The Dominican Republic's planned deportation of potentially hundreds of thousands of Haitian immigrants and their descendants has sparked outrage and calls for a tourism boycott on social media.
The planned deportations stem from a 2013 court ruling that stripped hundreds of thousands of Haitian-Dominicans of their citizenships, dating back to 1929, if they could not prove they had at least one parent with "Dominican blood." At midnight tonight, the deadline for proving legal status in the country will expire.
As of yesterday, only about 300 people had been granted legal status, according to the Associated Press. To get ready for the deadline, the military has showcased a dozen hired trucks it says will be used to "repatriate" Haitian-Dominicans, some of whom have lived their entire lives in the DR.
Violence and confrontations with authorities have already erupted on the Dominican streets a few times, as Haitian immigrants and their descendants have found it near impossible to navigate the bureaucracy required to avoid deportation.
Meanwhile, tweets calling for a boycott against the Dominican Republic have been mounting by people who insist the planned deportations are overtly racist:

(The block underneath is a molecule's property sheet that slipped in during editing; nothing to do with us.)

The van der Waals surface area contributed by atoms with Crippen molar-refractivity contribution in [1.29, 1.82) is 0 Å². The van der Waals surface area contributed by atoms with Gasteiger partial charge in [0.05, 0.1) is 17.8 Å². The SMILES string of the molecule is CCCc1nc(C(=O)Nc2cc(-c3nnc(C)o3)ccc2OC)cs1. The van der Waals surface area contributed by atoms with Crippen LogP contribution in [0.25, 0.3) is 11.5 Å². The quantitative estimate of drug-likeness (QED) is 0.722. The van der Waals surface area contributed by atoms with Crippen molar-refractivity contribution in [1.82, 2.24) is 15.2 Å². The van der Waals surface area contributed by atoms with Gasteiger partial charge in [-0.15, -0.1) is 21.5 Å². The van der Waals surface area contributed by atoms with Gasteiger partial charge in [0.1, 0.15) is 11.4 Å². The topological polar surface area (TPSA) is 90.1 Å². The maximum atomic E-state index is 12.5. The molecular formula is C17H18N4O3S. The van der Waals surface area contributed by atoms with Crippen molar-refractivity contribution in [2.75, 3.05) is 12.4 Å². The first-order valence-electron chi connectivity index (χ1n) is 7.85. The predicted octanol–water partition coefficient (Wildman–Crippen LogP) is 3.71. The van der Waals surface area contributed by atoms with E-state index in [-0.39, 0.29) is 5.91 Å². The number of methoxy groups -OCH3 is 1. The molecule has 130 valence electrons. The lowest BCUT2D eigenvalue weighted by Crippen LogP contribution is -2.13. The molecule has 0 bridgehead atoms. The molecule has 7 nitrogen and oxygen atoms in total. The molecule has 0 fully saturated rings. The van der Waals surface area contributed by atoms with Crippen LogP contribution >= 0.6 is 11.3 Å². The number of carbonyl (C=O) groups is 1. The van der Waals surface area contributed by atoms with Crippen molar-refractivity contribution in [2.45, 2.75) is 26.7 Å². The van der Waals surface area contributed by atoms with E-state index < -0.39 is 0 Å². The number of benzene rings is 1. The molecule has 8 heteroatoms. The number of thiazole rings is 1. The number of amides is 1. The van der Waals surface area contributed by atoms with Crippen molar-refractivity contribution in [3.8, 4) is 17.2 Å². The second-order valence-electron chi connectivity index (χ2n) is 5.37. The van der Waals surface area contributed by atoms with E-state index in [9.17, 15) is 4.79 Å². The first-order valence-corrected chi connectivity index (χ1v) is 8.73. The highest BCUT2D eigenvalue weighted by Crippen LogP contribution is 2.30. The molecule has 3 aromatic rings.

Tourism boycotts have been called on in the recent past. In 2013, after the initial court ruling, prominent Haitian-American author Edwidge Danticat asked her supporters to boycott the country's tourism and export industries.
How important is tourism to the country? Yesterday as the world was getting furious at the planned deportations, President Danilo Medina was breaking ground on a new tourism project in the underdeveloped south of the country.
In Spain, where many Dominicans visit and live, some note, Dominicans are often subjected to racism themselves
The Nation reports that seven "concentration camps" have been set up on the border to hold Haitians until a "final evaluation" can be made on their status. That allusion to Naziism was picked up by some tweeters
Others suggest Dominicans have forgotten that Haiti once played a crucial role in its history
Ferrari Sheppard, an artist, has another solution to a boycott